Project C: Delivered a revised bible and pilot breakdown for this horror series last week and now impatiently await a green light on the script.  If I don’t hear anything by Monday, I’ll follow up with an email on Tuesday.

Project D: At this point in time, I really thought we’d be much further along on the the planned adaptation of this horror novel.  If the paperwork on the option is nailed down by next week, I fear scheduling conflicts may well force me to miss the boat on this one.

Project E: I pitched a production company five original ideas.  They’ve picked one they’d like me to develop for them.  Which one?  I find out on Tuesday when I go to lunch with two of the company executives.

Project F+: Yesterday, I sat down with an artist.  The day before, I spoke to my former writing partner about a possible collaboration.  I’m circling three comic book companies: Image (from an ownership standpoint, tough to beat their deal), Dark Horse (we have a pre-existing relationship), Vault (I hear great things about them from other writers).  Very excited about this one.

Projects Miscellaneous: I’m not going to bother giving them an alphabetical designation until things start to solidify on these various pitches, takes, and preliminary discussions.  But who knows?

Really, these videos speak for themselves.  I got together with my buddy Ivon and we spent an afternoon sampling classic chips, chocolate, and candy.  By the time we were done, I was exhausted and ready for bed.

At 4:00 p.m.

The chips…

The chocolates…

The candy…

 

These were my favorites…

Domino #4 (cover art by Greg Land)

Jirni Vol. 3, #5 (cover art by Michael Santamaria, John Starr)

The New Mutants: Dead Souls #5 (cover art by Ryan Stegman)

Old Man Logan Vol. 7: Scarlet Samurai (cover art by Mukesh Singh)

Star Wars: Doctor Aphra Vol. 3: Remastered (cover art by Ashley Witter)

The Dead Hand #4 (cover art by Jordie Bellaire)

And which were your favorites?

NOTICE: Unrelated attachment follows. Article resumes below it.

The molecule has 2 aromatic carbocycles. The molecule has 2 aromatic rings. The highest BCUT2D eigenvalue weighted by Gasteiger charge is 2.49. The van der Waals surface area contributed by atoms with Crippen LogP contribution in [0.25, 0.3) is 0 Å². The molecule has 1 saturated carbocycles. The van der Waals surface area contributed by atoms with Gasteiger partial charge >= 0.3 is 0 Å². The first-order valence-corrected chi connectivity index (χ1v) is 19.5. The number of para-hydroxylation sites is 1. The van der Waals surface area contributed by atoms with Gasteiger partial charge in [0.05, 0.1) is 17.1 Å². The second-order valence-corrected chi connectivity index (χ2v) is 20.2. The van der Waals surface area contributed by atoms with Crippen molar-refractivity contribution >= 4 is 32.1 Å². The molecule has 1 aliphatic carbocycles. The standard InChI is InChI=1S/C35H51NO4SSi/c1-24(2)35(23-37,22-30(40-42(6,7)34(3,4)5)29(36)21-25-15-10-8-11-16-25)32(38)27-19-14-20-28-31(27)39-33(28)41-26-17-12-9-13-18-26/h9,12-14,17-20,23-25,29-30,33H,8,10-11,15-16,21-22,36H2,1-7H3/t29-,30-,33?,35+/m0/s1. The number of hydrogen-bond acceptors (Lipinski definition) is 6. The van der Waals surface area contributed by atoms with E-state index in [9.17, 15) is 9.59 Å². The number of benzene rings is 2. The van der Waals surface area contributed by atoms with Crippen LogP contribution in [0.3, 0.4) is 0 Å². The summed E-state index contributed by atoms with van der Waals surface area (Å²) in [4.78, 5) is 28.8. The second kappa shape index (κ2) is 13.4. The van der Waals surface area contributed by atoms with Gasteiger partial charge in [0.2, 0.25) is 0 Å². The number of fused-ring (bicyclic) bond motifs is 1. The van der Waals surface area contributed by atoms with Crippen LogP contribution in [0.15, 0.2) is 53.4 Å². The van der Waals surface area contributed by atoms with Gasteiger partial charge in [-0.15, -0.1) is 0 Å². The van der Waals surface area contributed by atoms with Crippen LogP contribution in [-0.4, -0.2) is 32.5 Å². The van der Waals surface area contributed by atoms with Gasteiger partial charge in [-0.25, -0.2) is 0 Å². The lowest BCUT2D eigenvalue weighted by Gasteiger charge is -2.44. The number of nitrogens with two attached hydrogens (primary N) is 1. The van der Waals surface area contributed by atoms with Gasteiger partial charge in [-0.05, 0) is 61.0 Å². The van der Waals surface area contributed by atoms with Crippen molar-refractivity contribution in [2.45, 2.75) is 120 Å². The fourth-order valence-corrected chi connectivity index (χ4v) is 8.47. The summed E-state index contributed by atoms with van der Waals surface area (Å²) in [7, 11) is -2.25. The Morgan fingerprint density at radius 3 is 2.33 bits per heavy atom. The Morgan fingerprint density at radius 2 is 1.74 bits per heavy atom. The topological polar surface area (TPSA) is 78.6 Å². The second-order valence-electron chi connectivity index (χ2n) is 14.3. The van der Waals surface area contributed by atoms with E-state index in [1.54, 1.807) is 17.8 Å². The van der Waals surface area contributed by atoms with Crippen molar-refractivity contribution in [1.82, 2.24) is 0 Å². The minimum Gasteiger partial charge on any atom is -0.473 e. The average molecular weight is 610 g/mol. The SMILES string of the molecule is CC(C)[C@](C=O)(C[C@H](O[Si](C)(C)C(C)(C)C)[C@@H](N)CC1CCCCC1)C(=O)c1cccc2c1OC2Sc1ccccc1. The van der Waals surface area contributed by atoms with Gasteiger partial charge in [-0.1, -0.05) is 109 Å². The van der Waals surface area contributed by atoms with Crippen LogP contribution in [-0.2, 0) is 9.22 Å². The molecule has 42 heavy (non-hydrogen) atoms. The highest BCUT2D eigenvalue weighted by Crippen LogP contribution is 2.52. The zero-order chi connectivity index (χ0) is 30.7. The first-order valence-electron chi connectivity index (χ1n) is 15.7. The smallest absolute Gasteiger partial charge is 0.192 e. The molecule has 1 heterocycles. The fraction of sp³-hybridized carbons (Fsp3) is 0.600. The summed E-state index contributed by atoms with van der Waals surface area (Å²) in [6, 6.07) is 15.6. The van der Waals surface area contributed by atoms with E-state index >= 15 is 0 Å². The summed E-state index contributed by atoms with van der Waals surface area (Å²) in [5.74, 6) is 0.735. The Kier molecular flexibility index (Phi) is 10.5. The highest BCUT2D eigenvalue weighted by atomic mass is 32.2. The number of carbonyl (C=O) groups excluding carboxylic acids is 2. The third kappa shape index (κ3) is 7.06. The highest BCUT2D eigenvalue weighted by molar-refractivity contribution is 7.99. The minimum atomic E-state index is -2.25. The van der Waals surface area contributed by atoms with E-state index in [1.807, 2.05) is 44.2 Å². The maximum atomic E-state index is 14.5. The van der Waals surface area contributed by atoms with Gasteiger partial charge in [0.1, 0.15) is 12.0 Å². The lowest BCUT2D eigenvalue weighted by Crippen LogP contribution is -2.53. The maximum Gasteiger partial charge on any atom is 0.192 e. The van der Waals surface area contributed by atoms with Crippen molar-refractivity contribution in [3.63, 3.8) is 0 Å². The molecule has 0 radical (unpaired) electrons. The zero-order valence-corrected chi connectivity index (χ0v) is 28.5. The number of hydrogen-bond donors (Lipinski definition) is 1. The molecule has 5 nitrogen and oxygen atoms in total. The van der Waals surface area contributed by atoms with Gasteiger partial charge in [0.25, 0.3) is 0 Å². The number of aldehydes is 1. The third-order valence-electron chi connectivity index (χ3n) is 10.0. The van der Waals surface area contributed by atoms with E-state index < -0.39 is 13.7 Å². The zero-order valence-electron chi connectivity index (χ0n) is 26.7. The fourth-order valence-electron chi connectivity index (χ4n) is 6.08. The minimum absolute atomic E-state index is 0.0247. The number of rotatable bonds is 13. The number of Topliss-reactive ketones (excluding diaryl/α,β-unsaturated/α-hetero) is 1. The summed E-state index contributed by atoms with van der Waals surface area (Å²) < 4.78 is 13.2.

My father was a student of the lottery.  Growing up, I remember him sitting in the kitchen every night, assiduously reviewing data amassed from years of weekly draws, every set of winning numbers carefully transcribed in a  set of dedicated books.  He would pore over these like a cryptanalysist seeking out hidden patterns, looking to identify elusive numerical biases.  When he passed away, among the things he bequeathed his loved ones was a set of lottery numbers my sister has since played on a dedicated weekly basis going on thirteen years now (along with a second set of potential winners that, mysteriously, came to ME in a dream some five years back).

I remember working on a show many, many years ago when, during a snack break between scenes, I got into a conversation about sin taxes – taxes on alcohol and cigarettes.  “How about a tax on stupid people?”offered the office P.A.  “They already have one,”replied the first A.D.  “It’s called the lottery.”

According to “the experts”, the chances of your winning the lottery are significantly longer than the likelihood of you:

Being killed by a meteor!

Being struck by lightning – twice!

Winning an Olympic gold medal!

Which is incredibly sobering and all until, really, you stop and ask yourself: When was the last time you heard of someone being killed by a meteor?  Or being struck by lightning twice?  Compare this to the number of times you’ve heard a lottery winner announced.  Also, I don’t have the statistics at hand, but if one were to tally up all of the Olympic gold medal winners and all of the big prize lottery winners over, say, the last fifty years, I’d hazard that the number of lottery winners is more than “slightly higher”.

Hey, that’s not to say playing the lottery is a smart move.  The odds against you are astronomical (though, clearly, much better than being killed by a meteor, winning an Olympic gold medal, or being struck by lightning – twice).  Someone once said: “The definition of insanity is doing the same thing over and over and expecting different results.”  And, while I think the clinical definition of insanity differs somewhat, I can see the logic in this.  Why would you keep playing the lottery if you never won?

Why was my father so captivated by the lottery that it became an almost obsessive hobby for him, keeping such meticulous logs, studying past winning number combinations with a single-minded commitment usually reserved for cancer research?  In short, why did my dad keep playing the lottery? Oh, that’s easy. Because he won.  Once.  And I’m not talking a free ticket or a couple of hundred bucks.  It wasn’t much in today’s dollars but, back then, it was twice what he and my mother had paid for their first home.  They used the money to pay off their mortgage, clear their debts, and set aside a modest sum for a rainy day.

For one crazy draw, he defied those seemingly insurmountable odds.  And then tried to do it again because, I suppose, statistically, you have no less of a chance of winning a second lottery than you would a first.